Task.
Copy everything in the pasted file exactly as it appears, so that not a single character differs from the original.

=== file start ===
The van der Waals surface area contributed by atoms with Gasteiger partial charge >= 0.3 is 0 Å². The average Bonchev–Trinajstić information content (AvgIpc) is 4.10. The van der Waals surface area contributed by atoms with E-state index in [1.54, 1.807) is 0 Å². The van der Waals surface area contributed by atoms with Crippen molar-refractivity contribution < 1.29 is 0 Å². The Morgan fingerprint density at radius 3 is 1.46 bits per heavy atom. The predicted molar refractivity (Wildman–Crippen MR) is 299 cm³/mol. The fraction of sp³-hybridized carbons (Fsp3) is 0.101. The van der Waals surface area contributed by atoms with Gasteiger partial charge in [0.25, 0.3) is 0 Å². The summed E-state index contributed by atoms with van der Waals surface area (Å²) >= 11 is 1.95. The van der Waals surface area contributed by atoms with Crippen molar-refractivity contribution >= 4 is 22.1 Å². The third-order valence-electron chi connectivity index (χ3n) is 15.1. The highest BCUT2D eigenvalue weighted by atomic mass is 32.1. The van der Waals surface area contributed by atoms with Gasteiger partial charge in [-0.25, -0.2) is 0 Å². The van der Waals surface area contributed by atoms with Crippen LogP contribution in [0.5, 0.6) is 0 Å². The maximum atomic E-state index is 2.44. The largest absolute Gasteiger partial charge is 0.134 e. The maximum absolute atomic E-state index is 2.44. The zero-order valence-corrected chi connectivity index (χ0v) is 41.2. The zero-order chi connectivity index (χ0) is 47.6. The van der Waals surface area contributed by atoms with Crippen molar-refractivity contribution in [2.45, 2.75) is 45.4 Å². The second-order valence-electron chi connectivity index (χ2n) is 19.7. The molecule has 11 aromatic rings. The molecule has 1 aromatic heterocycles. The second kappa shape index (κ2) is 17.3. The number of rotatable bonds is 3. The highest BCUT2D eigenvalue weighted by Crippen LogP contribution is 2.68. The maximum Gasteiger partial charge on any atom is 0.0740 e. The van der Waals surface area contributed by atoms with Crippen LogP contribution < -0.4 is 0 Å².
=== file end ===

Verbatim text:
The van der Waals surface area contributed by atoms with Gasteiger partial charge >= 0.3 is 0 Å². The average Bonchev–Trinajstić information content (AvgIpc) is 4.10. The van der Waals surface area contributed by atoms with E-state index in [1.54, 1.807) is 0 Å². The van der Waals surface area contributed by atoms with Crippen molar-refractivity contribution < 1.29 is 0 Å². The Morgan fingerprint density at radius 3 is 1.46 bits per heavy atom. The predicted molar refractivity (Wildman–Crippen MR) is 299 cm³/mol. The fraction of sp³-hybridized carbons (Fsp3) is 0.101. The van der Waals surface area contributed by atoms with Gasteiger partial charge in [0.25, 0.3) is 0 Å². The summed E-state index contributed by atoms with van der Waals surface area (Å²) >= 11 is 1.95. The van der Waals surface area contributed by atoms with Crippen molar-refractivity contribution >= 4 is 22.1 Å². The third-order valence-electron chi connectivity index (χ3n) is 15.1. The highest BCUT2D eigenvalue weighted by atomic mass is 32.1. The van der Waals surface area contributed by atoms with Gasteiger partial charge in [-0.25, -0.2) is 0 Å². The van der Waals surface area contributed by atoms with Crippen LogP contribution in [0.5, 0.6) is 0 Å². The maximum atomic E-state index is 2.44. The largest absolute Gasteiger partial charge is 0.134 e. The maximum absolute atomic E-state index is 2.44. The zero-order valence-corrected chi connectivity index (χ0v) is 41.2. The zero-order chi connectivity index (χ0) is 47.6. The van der Waals surface area contributed by atoms with Crippen molar-refractivity contribution in [2.45, 2.75) is 45.4 Å². The second-order valence-electron chi connectivity index (χ2n) is 19.7. The molecule has 11 aromatic rings. The molecule has 1 aromatic heterocycles. The second kappa shape index (κ2) is 17.3. The number of rotatable bonds is 3. The highest BCUT2D eigenvalue weighted by Crippen LogP contribution is 2.68. The maximum Gasteiger partial charge on any atom is 0.0740 e. The van der Waals surface area contributed by atoms with Crippen LogP contribution < -0.4 is 0 Å².